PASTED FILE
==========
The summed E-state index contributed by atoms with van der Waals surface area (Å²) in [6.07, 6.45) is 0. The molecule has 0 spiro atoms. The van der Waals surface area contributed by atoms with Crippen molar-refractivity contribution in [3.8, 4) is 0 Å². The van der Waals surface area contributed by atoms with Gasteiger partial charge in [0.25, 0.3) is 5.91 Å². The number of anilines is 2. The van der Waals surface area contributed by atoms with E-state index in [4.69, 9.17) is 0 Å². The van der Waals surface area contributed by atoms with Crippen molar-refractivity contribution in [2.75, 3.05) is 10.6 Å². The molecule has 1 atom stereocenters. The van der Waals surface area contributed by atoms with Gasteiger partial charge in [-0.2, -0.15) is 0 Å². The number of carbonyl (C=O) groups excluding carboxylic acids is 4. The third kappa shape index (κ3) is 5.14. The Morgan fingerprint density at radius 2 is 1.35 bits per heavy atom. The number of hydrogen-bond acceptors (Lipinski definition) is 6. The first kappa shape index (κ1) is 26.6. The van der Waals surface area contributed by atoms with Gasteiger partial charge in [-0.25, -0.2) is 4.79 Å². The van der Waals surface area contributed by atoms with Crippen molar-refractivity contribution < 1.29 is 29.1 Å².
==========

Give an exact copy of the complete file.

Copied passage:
The summed E-state index contributed by atoms with van der Waals surface area (Å²) in [6.07, 6.45) is 0. The molecule has 0 spiro atoms. The van der Waals surface area contributed by atoms with Crippen molar-refractivity contribution in [3.8, 4) is 0 Å². The van der Waals surface area contributed by atoms with Gasteiger partial charge in [0.25, 0.3) is 5.91 Å². The number of anilines is 2. The van der Waals surface area contributed by atoms with E-state index in [4.69, 9.17) is 0 Å². The van der Waals surface area contributed by atoms with Crippen molar-refractivity contribution in [2.75, 3.05) is 10.6 Å². The molecule has 1 atom stereocenters. The van der Waals surface area contributed by atoms with Gasteiger partial charge in [-0.2, -0.15) is 0 Å². The number of carbonyl (C=O) groups excluding carboxylic acids is 4. The third kappa shape index (κ3) is 5.14. The Morgan fingerprint density at radius 2 is 1.35 bits per heavy atom. The number of hydrogen-bond acceptors (Lipinski definition) is 6. The first kappa shape index (κ1) is 26.6. The van der Waals surface area contributed by atoms with Gasteiger partial charge in [-0.25, -0.2) is 4.79 Å². The van der Waals surface area contributed by atoms with Crippen molar-refractivity contribution < 1.29 is 29.1 Å².